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Forecast for the Ogden Area Mountains

Trent Meisenheimer
Issued by Trent Meisenheimer on
Sunday morning, April 7, 2024
Today, the avalanche danger is MODERATE across all upper-elevation steep terrain for triggering soft slabs of Wind-Drifted Snow. We also have a MODERATE avalanche danger across all mid and upper-elevation terrain for New Snow avalanches. Here, loose-dry and soft slab avalanches failing within the new storm snow are possible.
The wild card is the strong April sunshine. See the Wet Snow description below.
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Special Announcements
Do We Let Our Guard Down in the Spring? --- UAC Avalanche Education coordinator McKinley Talty looked at the numbers....and his blog just might surprise you.
Weather and Snow
Under partly cloudy skies, the mountain temperatures remain cold and range from 15-25 °F. The west-northwest wind is currently calm across the upper elevations and only blows at speeds of 5-10 mph.
  • SLC Area: 8" to 25" snow (0.87-1.67" swe)
  • Ogden Area: 4" to 10" snow (0.43-1.20" swe)
  • Provo Area: 2" to 4" snow (0.30-0.38" swe)
Today, we should see partly to mostly cloudy skies. One weather model showed snowfall until 2:00 PM, while another showed no chance of snow. Hopefully the first one is correct and we see light snowfall throughout the morning hours. In either case we are likely to only see a trace to a couple of inches at best. Temperatures will climb into the upper 20s to low 30s °F. Winds will remain from the west-northwest and blow 10-25 mph with gusts into the 20s and 30s.
Recent Avalanches
Yesterday seemed oddly quiet, with very few observations coming through. Ski areas reported sensitive soft slab avalanches failing within the new snow on density changes.
Avalanche Problem #1
Wind Drifted Snow
For the past 24 hours, the west-northwest wind has been blowing at perfect loading speeds of 10-25 mph. Because of this, you can expect soft slabs of wind-drifted snow across the upper elevation ridgelines and on lee slopes. Be on the lookout for snow that looks pillowy, rounded, or wavy, and avoid those areas, as they are likely wind slabs.
Avalanche Problem #2
New Snow
Loose-dry avalanches (sluffs) will be easily initiated in steep terrain. With all the slick and hard underlying surfaces I would expect loose-dry avalanches to run fast and far and could pack a punch.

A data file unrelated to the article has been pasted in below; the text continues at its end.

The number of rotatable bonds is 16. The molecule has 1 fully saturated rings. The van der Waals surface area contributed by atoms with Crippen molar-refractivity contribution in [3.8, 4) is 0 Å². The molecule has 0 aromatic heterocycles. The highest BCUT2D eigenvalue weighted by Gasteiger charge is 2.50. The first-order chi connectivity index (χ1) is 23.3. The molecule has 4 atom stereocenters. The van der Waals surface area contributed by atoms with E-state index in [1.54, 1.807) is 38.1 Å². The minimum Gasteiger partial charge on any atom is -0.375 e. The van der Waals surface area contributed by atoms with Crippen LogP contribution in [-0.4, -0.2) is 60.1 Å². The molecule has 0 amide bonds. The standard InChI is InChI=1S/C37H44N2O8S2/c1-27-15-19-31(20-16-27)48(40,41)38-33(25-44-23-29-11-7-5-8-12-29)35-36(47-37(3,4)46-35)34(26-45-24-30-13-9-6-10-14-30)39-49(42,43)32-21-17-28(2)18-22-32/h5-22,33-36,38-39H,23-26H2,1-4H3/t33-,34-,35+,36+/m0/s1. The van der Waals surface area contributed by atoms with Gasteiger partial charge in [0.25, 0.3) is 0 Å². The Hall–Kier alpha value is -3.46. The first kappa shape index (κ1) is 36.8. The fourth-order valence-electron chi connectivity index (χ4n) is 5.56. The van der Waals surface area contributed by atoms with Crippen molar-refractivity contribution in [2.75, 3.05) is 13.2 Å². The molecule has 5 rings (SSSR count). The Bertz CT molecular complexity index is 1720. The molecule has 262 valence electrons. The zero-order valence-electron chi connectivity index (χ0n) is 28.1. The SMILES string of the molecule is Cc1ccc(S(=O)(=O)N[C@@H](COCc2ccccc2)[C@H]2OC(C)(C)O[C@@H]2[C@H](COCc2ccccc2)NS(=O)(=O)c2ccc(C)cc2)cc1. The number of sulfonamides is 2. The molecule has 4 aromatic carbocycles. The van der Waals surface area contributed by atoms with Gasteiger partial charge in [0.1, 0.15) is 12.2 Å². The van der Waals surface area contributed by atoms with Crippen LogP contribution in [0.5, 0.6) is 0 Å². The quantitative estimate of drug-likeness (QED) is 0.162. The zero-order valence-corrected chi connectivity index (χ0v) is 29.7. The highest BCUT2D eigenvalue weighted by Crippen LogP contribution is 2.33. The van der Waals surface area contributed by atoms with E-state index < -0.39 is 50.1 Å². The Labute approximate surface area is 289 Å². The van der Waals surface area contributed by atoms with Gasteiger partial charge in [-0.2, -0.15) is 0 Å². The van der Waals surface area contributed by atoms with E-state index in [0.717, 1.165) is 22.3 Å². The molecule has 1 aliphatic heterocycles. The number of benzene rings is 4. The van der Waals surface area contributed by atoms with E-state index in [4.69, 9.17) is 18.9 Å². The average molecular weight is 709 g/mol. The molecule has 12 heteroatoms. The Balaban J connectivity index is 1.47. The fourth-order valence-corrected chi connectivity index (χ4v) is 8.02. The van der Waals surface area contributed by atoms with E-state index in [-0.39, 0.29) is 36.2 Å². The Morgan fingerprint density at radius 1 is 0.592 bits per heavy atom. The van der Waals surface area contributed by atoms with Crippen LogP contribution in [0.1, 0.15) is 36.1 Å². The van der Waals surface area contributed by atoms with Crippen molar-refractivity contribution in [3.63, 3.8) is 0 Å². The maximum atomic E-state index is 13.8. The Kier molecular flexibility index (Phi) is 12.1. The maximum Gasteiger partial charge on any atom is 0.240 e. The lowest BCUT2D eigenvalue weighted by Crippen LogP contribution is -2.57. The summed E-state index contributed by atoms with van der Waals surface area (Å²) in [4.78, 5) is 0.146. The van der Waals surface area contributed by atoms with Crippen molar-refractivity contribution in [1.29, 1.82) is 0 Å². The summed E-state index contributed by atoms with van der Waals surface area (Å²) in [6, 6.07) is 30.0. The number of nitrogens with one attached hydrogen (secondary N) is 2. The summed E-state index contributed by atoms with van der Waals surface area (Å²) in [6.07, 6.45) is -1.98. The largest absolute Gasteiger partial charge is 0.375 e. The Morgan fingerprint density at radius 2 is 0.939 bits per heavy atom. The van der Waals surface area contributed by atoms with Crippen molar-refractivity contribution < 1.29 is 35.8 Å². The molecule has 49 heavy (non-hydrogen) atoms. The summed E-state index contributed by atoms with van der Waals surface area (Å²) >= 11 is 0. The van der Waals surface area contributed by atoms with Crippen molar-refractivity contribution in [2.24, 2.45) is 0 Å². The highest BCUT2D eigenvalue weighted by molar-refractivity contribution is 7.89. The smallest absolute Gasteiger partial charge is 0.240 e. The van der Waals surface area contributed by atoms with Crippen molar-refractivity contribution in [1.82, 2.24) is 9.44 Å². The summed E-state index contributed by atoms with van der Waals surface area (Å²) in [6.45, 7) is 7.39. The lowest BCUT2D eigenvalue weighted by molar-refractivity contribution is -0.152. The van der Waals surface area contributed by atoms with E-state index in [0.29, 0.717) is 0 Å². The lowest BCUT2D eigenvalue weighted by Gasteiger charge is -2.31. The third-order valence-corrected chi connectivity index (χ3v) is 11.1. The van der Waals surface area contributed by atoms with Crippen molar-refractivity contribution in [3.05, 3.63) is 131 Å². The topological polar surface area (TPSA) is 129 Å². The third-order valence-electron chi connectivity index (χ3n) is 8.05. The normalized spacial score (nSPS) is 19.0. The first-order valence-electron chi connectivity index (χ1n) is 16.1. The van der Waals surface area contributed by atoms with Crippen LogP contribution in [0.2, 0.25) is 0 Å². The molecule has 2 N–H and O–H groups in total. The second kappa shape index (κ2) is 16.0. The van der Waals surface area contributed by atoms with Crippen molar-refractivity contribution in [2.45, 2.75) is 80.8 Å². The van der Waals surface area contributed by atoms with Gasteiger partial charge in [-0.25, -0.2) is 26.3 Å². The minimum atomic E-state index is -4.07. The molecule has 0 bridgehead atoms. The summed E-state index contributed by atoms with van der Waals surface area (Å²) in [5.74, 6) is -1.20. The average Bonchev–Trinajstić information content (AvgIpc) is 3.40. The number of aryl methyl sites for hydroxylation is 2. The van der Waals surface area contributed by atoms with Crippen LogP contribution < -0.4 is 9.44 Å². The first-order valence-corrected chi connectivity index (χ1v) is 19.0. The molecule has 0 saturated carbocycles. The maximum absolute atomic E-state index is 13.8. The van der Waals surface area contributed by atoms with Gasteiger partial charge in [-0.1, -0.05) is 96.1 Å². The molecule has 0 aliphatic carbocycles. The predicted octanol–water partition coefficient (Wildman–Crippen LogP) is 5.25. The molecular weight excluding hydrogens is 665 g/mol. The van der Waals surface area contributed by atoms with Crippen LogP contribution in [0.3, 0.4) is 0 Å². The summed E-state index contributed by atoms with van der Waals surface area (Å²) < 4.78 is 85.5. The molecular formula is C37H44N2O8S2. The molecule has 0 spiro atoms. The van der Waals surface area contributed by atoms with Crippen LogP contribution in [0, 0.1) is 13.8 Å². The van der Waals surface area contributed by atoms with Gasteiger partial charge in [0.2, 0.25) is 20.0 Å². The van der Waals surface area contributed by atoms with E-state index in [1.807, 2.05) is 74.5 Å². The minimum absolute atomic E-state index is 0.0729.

You will also want to be on guard for soft slab avalanches failing on or at the old snow surface or within the new storm snow itself (density changes). Soft slabs of new snow are usually more sensitive during high precipitation periods which is now over. Therefore you need to determine how the new snow is settling and bonding.
Shovel tilt tests, small test slopes, and slope cuts should be in your bag of tricks today. Work through the terrain, make conservative choices, and watch your sluffs.
Trend: Decreasing Danger
Avalanche Problem #3
Wet Snow
I am not adding a danger rating for this problem since it will depend completely on cloud cover and sunshine. The mountain temperatures are forecast to be cold with cloud cover and wind, so I have no clue if the sun will come out or if the new snow will be affected by warming.
It's April, and the sun is strong. All it takes is a few minutes of strong sunshine to warm the cold snow and instantly turn it wet and unstable. We can go from LOW danger to HIGH danger in a matter of minutes. Wet-loose avalanches in long steep sustained terrain can become very large and dangerous, especially with a very hard bed surface for them to run on. This time of year Wet Snow should be in the back of your mind every day.
General Announcements
This information does not apply to developed ski areas or highways where avalanche control is normally done. This forecast is from the U.S.D.A. Forest Service, which is solely responsible for its content. This forecast describes general avalanche conditions and local variations always occur.